Newsletter from Danish Research Centre for Organic Farming • September 2003 • No. 3

Pollen dispersal of genetically modified oilseed rape to organic fields:

Analysis of available data and the possibilities for co-existence

Gösta Kjellsson (Senior Adviser, PhD) & Christian Damgaard (Senior Research Scientists, PhD), The National Environmental Research Institute (NERI) , Dep. of Terrestrial Ecology, Silkeborg, Denmark

E-mail: &

Results from model estimations based on existing data on gene dispersal in oilseed rape indicate that the GM dispersal by pollen to organic fields primarily can be limited by the use of isolation distances. The results also indicate that because of pollen dilution, large fields are better protected from GM pollen dispersal than smaller fields. For large fields (i.e. field width > 200 m), the risk of dispersal from GM fields by pollen will be limited (approx. 0.1%) at distances above 100 m. For small fields (i.e. width = 50 m), some GM pollen dispersal (up to approx. 0.3%) may be expected even with an isolation distance of 200 m. If the fields are very close, the use of additional protective buffer zones may be required.

The problems concerning co-existence of genetically modified crops and organic or conventional non-GM farming are now brought much into focus both in Denmark and elsewhere in Europe (see e.g. BioSociety 2003). The existing moratorium on commercial cultivation of new GM plants is expected to be abolished in October 2003, when the EU adopts regulations on labelling and traceability. At the same time, 22 new GM plants (e.g., mays, oilseed rape, fodder- and sugar beet, cotton, potato and soya) are being applied for marketing in the EU. Already, a number of GM crop plants have been approved for marketing in the EU. The majority of the new GM crops are suited for cultivation in southern or middle Europe, only a minority in Northern Europe.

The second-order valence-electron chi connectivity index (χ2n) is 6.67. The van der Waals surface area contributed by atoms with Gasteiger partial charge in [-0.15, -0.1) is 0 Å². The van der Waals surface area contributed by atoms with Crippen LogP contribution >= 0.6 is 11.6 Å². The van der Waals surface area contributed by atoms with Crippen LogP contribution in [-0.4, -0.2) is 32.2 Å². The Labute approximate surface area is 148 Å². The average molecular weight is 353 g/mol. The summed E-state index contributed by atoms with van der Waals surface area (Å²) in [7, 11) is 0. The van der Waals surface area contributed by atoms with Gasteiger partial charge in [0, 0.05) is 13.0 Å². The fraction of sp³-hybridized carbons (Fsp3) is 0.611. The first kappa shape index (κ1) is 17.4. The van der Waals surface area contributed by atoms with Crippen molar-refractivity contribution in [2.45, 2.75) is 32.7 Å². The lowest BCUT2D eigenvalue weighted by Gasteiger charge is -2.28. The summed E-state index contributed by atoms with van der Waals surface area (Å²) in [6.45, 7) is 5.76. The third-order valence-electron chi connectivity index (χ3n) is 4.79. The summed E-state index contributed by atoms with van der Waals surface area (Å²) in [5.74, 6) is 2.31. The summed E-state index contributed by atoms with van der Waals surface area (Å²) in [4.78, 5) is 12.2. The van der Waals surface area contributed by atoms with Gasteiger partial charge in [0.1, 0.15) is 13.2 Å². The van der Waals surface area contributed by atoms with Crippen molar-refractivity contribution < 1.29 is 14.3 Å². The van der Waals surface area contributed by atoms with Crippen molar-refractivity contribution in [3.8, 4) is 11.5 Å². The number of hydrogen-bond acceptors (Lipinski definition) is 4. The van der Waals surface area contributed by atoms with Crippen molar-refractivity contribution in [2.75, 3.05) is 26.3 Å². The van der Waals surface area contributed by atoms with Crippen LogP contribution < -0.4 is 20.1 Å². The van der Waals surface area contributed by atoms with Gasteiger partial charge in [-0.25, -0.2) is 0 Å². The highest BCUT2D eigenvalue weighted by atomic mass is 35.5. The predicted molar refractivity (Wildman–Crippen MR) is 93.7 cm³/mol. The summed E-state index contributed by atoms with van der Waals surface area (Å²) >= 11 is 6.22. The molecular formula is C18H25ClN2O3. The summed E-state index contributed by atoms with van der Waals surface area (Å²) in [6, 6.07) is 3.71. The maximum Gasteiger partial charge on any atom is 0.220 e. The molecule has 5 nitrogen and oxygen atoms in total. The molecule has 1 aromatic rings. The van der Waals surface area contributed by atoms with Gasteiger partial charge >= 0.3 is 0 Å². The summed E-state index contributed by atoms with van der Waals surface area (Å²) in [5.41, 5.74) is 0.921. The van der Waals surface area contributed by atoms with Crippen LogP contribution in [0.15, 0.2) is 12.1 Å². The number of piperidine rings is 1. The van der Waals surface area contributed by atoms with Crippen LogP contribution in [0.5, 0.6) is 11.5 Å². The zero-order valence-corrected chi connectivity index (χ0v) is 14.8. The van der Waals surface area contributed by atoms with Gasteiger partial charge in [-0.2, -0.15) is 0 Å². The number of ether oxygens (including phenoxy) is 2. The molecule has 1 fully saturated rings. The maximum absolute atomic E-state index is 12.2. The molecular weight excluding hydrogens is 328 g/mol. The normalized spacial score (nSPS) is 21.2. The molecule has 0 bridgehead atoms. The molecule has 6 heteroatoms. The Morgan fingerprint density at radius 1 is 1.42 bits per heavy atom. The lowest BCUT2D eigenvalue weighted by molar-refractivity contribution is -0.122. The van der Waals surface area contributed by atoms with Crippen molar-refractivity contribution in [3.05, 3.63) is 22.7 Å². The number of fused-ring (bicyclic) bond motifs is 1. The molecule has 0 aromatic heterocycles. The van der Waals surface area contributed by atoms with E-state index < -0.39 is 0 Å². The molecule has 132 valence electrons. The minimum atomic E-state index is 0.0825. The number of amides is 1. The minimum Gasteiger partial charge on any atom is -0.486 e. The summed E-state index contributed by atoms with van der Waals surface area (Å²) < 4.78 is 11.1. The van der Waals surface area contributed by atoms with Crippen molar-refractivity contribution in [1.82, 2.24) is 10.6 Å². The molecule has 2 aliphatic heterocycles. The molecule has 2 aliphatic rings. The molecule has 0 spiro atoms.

A report on the issues of co-existence from the Danish Ministry of Food, Agriculture and Fisheries was published in August 2003. In the report, oilseed rape was identified as one of the major crops, which will be most difficult to protect from contamination of GMO in the future.

In a research project under DARCOF II, scientists from NERI are presently studying how much GM dispersal of pollen to organic fields, which can be expected under different conditions (the extent of GM farming, distribution of GM and organic fields in the landscape, field sizes, etc.) and how this GM dispersal may best be controlled.

By computer modelling, NERI has made a so-called meta-analysis in order to summarise the results from a number of field trials with oilseed rape in e.g. England, France, Australia, Canada, USA, Denmark and Sweden. In many of these trials, herbicide resistance was used as a genetic marker and the results from these trials have been used to predict the similar gene dispersal from a GM field to an organic field of oilseed rape. The results are presently submitted for publication, but some preliminary results and conclusions are presented here.

The majority of oilseed rape pollen is dispersed only a short distance from the mother plant and the probability of dispersal normally decreases rapidly with distance. However, pollen of oilseed rape may disperse by wind or insects for several kilometres, but is diluted by the pollen produced in the receiving field. The main questions, which were studied by modelling, are how the distance between fields affects gene dispersal and the effect of the field size on the total GM dispersal and the percentage of seeds containing GM.